Security For The Masses

“2FA All The Things”, the resounding war cry of this generation’s InfoSec experts, has been bellowed out from tops of security towers for as long as two factor authentication has been available for users to take advantage of. This week Google has refactored and revised their security offerings for Gmail to allow all users to utilize hardened security features to ensure prying eyes aren’t reading their sensitive email.

As part of Google’s Advanced Protection Program and in celebration of National Cyber Security Awareness Month, Google has opened their once closed enhanced protection offerings to the public. These new offerings help protect a user’s Gmail account by offering a three-pronged approach to countering typical account hijacking methods.

The first enhancement is by offering enhanced 2FA protections to a user’s account by introducing support for Security Keys. These keys are physical security devices in the form of a USB key or wireless device that store certificates implementing Universal 2nd Factor (U2F) Protocol to protect accounts from phishing and password stealing. U2F keys come in a variety of flavors from vendors such as Yubikey Neo or Feitian FIDO BioPass; just make sure they aren’t vulnerable to the new TPM flaw (see below for more information).

The second enhancement Google has introduced is restricting access to the users Google data from 3rd party applications. In several compromises, users were tricked into giving malicious applications access to their Google data such as Gmail and Google Drive access. The new controls restrict access to only Google apps. This may come as a hindrance to some users as it will restrict applications such as Apple iMail and Microsoft Outlook from accessing their Gmail account; however, Google has stated they will expand support to additional applications in the future.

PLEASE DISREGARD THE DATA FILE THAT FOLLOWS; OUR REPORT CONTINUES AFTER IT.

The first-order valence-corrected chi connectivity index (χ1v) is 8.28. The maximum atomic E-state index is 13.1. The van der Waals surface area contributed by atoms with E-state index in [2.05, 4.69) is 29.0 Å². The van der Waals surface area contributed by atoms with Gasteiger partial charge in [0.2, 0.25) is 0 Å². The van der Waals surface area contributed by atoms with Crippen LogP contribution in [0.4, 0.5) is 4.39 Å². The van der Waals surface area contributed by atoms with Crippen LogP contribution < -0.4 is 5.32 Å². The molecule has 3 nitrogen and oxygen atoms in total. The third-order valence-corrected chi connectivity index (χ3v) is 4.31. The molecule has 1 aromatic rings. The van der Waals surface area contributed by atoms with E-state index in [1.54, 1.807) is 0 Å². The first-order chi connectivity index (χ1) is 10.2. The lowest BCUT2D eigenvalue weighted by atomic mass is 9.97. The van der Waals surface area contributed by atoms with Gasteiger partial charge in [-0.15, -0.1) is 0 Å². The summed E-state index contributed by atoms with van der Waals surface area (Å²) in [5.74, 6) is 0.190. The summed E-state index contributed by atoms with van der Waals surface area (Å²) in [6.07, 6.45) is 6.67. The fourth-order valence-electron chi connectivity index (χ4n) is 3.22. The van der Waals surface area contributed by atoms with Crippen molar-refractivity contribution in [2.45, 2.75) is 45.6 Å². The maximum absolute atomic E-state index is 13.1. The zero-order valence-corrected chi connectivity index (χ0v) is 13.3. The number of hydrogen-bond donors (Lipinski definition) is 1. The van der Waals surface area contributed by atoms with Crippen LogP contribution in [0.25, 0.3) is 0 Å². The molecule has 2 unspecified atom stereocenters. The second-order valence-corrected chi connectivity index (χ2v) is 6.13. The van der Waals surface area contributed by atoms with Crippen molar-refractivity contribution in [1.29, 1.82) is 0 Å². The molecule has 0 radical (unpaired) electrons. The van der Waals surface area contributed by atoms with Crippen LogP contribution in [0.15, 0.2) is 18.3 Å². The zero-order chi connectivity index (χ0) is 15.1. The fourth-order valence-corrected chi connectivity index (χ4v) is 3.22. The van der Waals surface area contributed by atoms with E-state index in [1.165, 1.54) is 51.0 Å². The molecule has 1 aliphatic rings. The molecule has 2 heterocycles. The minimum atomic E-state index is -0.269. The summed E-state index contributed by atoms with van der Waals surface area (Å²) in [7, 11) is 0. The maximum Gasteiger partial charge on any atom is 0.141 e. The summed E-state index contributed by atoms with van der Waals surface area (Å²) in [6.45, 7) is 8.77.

The third prong in the Advanced Protection Program is adding additional steps to validate users during the account lockout and recovery phase. From the description provided, it seems that additional reviewing will be conducted on accounts by Google security personnel during this process. This prevents a social engineering attack of impersonating the account holders in order to gain access to accounts.

In the wake of many high-profile attacks and email compromises, we here at Cylance highly recommend that all users who value their security look into enrolling into these offerings by Google, and hope to see other vendors offering users the same level of protection in the near future.

Unleash the KRACKen on the Sea of WiFi

In what could quite possibly be described as Skynet’s impending plan to take over wireless security and compromise all of our devices, researchers at KU Leuven have discovered a potentially critical flaw in WPA2 protocol. The flaw, like all other high profile media vulnerabilities comes complete with the whole InfoSec celebrity package worthy of an appearance on the TV show, Scorpion:

  • A catchy and ridiculous marketing name? Check: KRACK (Key Reinstallation Attack)
  • Own dedicated domain and website? Better believe it does: https://www.krackattacks.com/
  • A fly logo that could be confused into thinking it was an Air Force tactical fighter wing logo that would look amazing on some hipster’s bomber jacket patch? Yep, it has that too:

  • A sweet white paper with enough technical jargon to summon Cthulhu himself? Oh yes, https://papers.mathyvanhoef.com/ccs2017.pdf
  • Its own executive producer, theme song, and reality TV show? Probably coming this winter.

The attack originates in the 4-way handshake that is exchanged when a device contacts a wireless access point that is using the common protocols WPA2-PSK or WPA-Enterprise. By interfering with this process, an attacker can man-in-the-middle (MiTM) a targeted device’s wireless communication. This would allow an attacker to intercept, decrypt, hijack, and manipulate a victim’s wireless traffic without connecting to the network itself.